Some cats love to chase moving spots of light, whether they’re produced by mirrors, hand held lasers or even on the screen of your iPad. Just pay attention to what seems to get a reaction and then elaborate these games. You’re ideally looking for a minimum of one daily 15-minute interactive play session.
Kong Cat Teaser is the ultimate 2-in-1 cat toy with an interactive laser disguised as a dangly teaser!£4.62
Cats appreciate clean facilities, too
Cats are fastidious creatures, so providing your pet with a clean, easily accessible litter tray will mean they don’t feel forced to use other parts of the house. Again, the litter is a two-part decision, being one your cat will use and one you prefer to clean up. Cats generally prefer unscented, soft-textured fine litter, whereas owners tend to prefer litter that clump for easy removal.
The classic rule of thumb for multi-cat households is that the number of litter trays required equals the number of cats plus one, with these being in different rooms. This is an ideal scenario, but you want them in places where the cats can’t be seen by the others – after all we have locks on our loos! And don’t put litter boxes in noisy places (next to the boiler or tumble drier) as cats prefer quiet.
Keep it clean
Scoop out clumped litter daily and wash litter trays boxes with water and mild detergent weekly. If they start to miss or not even try to use their tray it is a sign that something is up (cognitive, vision or the incontinence) so pay a visit to the vets if your cat suddenly changes behaviour.
While scooping out used litter is never a pleasant experience, it does give you a window into your cat’s digestive health because you get to see stool and urine samples. You’ll notice if they have the runs or there’s blood in it. This means you’re well placed to spot issues – especially urinary – as soon as they occur. If you see something that worries you, don’t wait, your instinct is right and they need to see the vet.
Don't close your eyes as you scoop out the tray, its contents are an invaluable guide to your cat's health. Still smells though!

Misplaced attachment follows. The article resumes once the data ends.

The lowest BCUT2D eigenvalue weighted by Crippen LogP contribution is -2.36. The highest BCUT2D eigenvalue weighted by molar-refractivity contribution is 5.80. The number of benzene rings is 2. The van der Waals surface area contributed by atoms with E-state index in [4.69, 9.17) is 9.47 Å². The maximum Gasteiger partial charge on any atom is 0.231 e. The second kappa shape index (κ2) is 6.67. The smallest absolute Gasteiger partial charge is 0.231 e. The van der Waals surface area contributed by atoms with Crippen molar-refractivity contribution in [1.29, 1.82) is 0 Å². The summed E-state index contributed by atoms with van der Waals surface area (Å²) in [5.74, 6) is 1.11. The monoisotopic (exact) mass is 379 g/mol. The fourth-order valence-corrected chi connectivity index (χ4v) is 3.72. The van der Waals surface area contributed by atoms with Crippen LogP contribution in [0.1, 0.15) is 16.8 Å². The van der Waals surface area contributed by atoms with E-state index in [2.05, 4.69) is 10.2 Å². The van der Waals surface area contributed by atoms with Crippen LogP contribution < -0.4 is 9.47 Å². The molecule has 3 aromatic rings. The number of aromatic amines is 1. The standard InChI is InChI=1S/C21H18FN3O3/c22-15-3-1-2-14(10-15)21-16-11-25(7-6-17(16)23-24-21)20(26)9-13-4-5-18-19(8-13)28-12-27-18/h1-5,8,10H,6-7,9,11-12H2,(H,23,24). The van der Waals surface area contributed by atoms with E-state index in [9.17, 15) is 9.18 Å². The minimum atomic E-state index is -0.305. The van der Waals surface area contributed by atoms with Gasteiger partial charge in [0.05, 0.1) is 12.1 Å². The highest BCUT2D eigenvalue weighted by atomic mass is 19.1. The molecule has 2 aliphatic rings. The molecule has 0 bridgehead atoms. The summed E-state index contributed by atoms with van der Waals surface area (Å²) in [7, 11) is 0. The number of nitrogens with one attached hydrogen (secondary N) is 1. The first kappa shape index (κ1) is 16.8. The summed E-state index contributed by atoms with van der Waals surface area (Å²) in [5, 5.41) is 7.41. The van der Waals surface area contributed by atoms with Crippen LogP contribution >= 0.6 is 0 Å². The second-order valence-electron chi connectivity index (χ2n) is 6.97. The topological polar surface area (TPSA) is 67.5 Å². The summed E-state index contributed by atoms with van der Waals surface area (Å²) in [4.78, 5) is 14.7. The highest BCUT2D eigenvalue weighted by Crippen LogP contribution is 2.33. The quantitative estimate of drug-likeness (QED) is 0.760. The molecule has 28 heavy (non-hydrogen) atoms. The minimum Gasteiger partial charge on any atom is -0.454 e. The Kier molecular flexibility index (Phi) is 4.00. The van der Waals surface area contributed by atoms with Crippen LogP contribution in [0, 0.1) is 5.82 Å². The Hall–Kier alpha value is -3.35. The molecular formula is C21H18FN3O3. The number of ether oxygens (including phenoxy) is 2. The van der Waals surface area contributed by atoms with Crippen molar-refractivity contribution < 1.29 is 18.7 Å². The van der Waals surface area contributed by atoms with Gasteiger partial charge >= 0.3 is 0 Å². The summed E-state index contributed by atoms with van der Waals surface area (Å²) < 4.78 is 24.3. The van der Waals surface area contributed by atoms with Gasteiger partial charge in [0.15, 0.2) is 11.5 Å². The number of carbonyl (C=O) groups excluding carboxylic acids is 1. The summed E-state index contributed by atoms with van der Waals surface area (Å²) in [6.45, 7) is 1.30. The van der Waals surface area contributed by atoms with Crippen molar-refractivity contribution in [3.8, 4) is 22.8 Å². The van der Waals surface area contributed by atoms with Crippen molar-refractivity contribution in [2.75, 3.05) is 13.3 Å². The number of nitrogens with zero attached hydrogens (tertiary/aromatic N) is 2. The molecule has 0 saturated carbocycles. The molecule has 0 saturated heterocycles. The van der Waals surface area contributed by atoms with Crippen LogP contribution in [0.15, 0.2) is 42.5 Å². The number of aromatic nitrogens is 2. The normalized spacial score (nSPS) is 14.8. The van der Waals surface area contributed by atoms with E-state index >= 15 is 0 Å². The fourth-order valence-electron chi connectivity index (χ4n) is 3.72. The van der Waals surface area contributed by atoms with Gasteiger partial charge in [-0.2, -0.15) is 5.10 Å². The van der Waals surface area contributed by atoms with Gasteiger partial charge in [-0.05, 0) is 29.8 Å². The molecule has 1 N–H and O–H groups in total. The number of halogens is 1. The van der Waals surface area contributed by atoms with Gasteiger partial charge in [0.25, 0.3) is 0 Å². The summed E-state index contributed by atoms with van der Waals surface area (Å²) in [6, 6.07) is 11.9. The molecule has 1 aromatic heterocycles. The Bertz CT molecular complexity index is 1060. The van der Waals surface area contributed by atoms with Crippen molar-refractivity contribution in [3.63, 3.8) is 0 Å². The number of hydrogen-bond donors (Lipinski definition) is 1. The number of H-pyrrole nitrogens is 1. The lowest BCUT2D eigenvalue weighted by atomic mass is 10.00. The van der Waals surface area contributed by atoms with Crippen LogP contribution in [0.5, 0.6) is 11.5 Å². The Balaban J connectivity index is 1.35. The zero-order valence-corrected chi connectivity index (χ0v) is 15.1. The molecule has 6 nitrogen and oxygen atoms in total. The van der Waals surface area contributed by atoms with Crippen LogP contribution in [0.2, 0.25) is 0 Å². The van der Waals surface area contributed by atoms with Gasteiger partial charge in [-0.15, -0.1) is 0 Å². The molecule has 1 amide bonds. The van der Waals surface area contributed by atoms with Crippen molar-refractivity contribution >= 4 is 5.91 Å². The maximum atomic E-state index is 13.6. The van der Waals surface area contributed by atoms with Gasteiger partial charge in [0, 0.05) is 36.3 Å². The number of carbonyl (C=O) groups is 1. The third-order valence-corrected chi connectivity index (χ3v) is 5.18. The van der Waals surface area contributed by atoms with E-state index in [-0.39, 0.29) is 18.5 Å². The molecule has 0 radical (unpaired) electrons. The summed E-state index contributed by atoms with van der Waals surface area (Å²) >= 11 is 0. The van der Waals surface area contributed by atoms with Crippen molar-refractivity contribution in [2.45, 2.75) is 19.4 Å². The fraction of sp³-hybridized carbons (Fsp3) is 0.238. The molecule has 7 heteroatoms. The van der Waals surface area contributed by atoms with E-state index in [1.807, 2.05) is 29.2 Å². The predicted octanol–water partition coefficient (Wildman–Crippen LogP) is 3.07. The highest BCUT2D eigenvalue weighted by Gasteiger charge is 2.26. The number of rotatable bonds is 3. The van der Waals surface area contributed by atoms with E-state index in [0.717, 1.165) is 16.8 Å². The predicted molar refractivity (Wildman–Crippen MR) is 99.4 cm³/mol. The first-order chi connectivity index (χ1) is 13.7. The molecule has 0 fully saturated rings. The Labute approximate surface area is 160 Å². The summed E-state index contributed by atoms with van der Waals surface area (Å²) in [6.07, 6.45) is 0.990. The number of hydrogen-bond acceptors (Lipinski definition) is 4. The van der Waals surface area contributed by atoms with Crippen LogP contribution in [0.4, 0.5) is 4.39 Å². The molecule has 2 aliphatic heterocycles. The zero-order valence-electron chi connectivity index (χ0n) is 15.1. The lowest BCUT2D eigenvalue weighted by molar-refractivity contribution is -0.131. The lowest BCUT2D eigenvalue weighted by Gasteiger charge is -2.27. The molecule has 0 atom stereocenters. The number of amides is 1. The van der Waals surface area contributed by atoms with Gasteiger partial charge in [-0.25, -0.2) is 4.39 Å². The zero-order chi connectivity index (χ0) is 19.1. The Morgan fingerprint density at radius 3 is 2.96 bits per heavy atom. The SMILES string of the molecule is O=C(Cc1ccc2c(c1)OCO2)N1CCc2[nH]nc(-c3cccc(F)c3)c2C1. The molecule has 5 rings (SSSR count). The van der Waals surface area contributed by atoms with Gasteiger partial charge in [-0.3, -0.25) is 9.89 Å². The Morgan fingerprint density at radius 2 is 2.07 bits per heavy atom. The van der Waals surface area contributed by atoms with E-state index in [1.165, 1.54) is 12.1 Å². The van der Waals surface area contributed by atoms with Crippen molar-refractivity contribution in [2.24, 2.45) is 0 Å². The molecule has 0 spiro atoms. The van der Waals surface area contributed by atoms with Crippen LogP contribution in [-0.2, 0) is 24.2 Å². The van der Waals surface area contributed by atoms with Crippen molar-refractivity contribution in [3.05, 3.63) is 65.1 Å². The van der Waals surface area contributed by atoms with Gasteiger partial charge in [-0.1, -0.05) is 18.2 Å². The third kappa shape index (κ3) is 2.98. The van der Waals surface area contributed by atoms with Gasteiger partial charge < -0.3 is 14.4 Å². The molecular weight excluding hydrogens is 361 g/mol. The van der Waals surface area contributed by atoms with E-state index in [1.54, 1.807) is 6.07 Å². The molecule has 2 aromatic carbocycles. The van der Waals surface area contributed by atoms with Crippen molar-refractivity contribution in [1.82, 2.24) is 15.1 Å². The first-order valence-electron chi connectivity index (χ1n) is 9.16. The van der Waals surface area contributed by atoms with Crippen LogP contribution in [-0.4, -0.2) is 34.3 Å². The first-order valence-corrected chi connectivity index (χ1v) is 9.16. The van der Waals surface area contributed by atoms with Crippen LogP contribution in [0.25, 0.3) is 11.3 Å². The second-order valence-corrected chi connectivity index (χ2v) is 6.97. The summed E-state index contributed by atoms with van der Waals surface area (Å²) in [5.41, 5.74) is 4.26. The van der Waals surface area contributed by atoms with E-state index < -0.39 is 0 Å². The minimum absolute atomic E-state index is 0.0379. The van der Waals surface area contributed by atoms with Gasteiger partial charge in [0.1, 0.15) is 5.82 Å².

Cat spraying or urine marking, either way it still smells!
Some cats spray, normally on vertical surfaces or over objects. Why? Well the bad news is that some cats just do. Urine marking while more prevalent in entire cats 10% of neutered males and 5% of neutered females persist in this behaviour. Spraying is most associated with a territorial dispute. The usual cause is either a new cat or change in another cat’s behaviour – for example they’ve matured and the spraying is used as a marker to say “this is mine and I live here!”
Try to determine the cause and exclude it – a microchip cat flap for instance to stop next door’s moggie getting in, or keeping two rival house cats apart as much as possible.
Something in the air
The cause isn’t always feline though, it can be a new flat mate, pet or partner. A change in working hours can disrupt a cats treasured routine, while noisy new neighbours can also stress the cat out. In these circumstances this is how they tell you something is up. An effective solution is a synthetic pheromones which fill the air with the sense of “it’s all good, it’s all safe”. The Feliway Classic plug in diffusers is a best seller for anxious cats, while the Feliway Friends diffuser is designed to create a more harmonious atmosphere in multi-cat households.
This post is an opinion and should only be used as a guide. You should discuss any change to your pet’s care or lifestyle thoroughly with your vet before starting any program or treatment.
If in doubt contact your veterinary practice
And always keep your vet's phone number handy - just in case!